Compensation. The Importance of Compensation. Impacts an employer’s ability to attract and retain employees. Ensure optimal levels of employee performance in meeting the organization’s strategic objectives. Compensation’s components Direct compensation in the form of wages or salary
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The Importance of Compensation • Impacts an employer’s ability to attract and retain employees. • Ensure optimal levels of employee performance in meeting the organization’s strategic objectives. • Compensation’s components • Direct compensation in the form of wages or salary • Base pay (hourly, weekly, and monthly) • Incentives (sales bonuses and or commissions) • Indirect compensation in the form of benefits • Legally required benefits (e.g., Social Security) • Optional (e.g., group health benefits)
Theory Behind Compensation • Equity Theory • Comparing inputs and outputs of a similar co-worker • Perceived inequity affects employee effort • Expectancy Theory • People are motivated by intrinsic and extrinsic outcomes they desire. • People will only be motivated if outcome is possible. • People will only be motivated if outcome is contingent.
Equity Theory • Internal equity • Comparison of my input / reward ratio with that of similar others. • Employees may seek to address imbalance by changing their inputs. • Fairness of pay differentials between different jobs in the organization can be established by job ranking, job classification, point systems and factor comparisons. • External equity • Fairness of organizational compensation levels relative to similar jobs in other organizations.
“Monkeys Demand Equal Pay” A recent study shows brown capuchin monkeys refused to play along when they saw another monkey get a better payoff for performing the same work. The monkeys were trained to trade a granite token for a piece of cumber. When the reward was the same for both monkeys, they took the cucumber 95 percent of the time. But it was a different story when one monkey was given something better -- namely, a grape. Then, the other monkey often pitched a fit -- either throwing the token, refusing to eat the cucumber or giving it to the other monkey. Associated Press 2003
Equity Theory Fairness about pay differentials among individuals who hold the same job can be established by using: • Seniority-based pay systems that reward longevity. • Merit-based pay systems that reward employee performance. • Incentive plans that allow employees to receive part of their compensation based on their job performance. • Skills-based pay systems. • Team-based pay plans that encourage cooperation and flexibility in employees.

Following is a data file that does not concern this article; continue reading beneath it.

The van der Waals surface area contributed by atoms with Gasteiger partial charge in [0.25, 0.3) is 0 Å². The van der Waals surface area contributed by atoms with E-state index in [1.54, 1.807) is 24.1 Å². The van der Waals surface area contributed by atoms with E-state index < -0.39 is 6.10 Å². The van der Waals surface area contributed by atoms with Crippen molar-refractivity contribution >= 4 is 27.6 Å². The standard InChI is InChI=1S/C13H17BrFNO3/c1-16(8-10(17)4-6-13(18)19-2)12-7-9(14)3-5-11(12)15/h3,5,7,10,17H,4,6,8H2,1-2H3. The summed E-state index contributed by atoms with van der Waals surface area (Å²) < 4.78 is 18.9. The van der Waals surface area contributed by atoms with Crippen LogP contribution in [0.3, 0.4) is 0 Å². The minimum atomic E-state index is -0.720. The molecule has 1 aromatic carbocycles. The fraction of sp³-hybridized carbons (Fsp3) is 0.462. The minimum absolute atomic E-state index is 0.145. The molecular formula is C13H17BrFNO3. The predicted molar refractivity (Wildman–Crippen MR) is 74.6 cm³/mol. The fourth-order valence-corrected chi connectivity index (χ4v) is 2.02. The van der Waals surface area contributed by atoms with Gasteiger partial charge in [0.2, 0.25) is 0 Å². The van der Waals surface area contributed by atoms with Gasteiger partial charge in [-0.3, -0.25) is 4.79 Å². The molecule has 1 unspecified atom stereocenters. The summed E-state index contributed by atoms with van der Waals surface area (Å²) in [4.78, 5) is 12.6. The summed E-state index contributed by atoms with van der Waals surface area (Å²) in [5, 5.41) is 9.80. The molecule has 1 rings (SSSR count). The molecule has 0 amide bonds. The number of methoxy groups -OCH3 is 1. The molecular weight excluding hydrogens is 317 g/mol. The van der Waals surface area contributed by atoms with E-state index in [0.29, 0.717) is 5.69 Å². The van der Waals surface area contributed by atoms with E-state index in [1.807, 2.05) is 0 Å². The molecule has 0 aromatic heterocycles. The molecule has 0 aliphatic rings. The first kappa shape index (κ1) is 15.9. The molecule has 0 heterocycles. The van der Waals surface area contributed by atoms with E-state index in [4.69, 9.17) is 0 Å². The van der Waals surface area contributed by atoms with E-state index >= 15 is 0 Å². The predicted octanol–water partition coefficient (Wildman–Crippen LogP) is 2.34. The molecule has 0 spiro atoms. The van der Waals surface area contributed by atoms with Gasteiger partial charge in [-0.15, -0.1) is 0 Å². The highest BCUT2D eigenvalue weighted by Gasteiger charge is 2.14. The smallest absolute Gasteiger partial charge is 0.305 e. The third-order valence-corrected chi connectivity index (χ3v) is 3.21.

Types of Base Pay Systems • Job-based • Pay the job (not the person) • Market-based (external equity focus) • Point factor-based (internal equity focus) • Skills / knowledge-based • Pay the person (not the job) • 62% of F1000 firms used some type of skill based pay in 1999
When to Use a Job-based Pay Policy • A job-based pay work best in situations where: • Job duties are stable. • Skills are generic. • Employees move up through the ranks over time. • Jobs are fairly standardized within the industry. • Drawbacks of a job-based pay system • Discounts individual ability. • Discourages lateral movement. • Tends to be bureaucratic, mechanistic, and inflexible. • Employees’ perceptions of equity are more important than market or point data.
Individual-based Compensation • Individual-based compensation works when: • The firm has a relatively educated workforce. • Employees often do different jobs • Technology changes frequently. • Employee participation and teamwork are encouraged. • Opportunities for upward mobility are limited. • Opportunities to learn new skills are present. • The costs of employee turnover and absenteeism in terms of lost production are high.
Pricing Jobs • First conduct job analysis • Qualifications • KSA’s • Non-quantitative methods • Job Ranking (create hierarchy of jobs) • Job Classification (create groups of similar jobs) • Quantitative Methods • Point factor systems • Compare “compensable factors” • Market pricing
Hay Factors Know-how Problem solving Accountability National Position Evaluation Plan (MAA) Skill Effort Responsibility Job Conditions Compensable Factors Characteristics in the job that the organizational values and that help achieve its objectives.
Variable Pay Incentives • Linking performance to pay • Individual – Bonuses, piece-rates, stock options • Team – Bonuses and awards • Plant / Unit / Business – Gainsharing, profit sharing • Corporation – ESOP’s • “Line of sight” is the perceived link between individual behavior and the reward.
Pay for Performance Requires • Definition of performance • How are we going to measure and compare people? • Distribution of performance • Can we distinguish high and low performers? • Decide the increase for each level of performance. • How large a difference between high and low performers?
Key Strategic Issues in Compensation • Determining compensation relative to the market. • Striking a balance between fixed and variable compensation. • Deciding whether or not to utilize team-based versus individual pay. • Creating the appropriate mix of financial and non-financial compensation. • Developing a cost-effective compensation program that results in high performance.
New Thinking for the New Millennium • Strategic approaches to may compensation (pay) systems more responsive: • Pay the person for individual worth (knowledge, skills and competencies) rather than for the value of a job they perform. • Reward excellence through a pay for performance compensation that establishes a clear relationship between a significant amount of pay and attainment of organizational objectives. • Individualize the pay system to give employees choices in how they are rewarded and what reward they receive.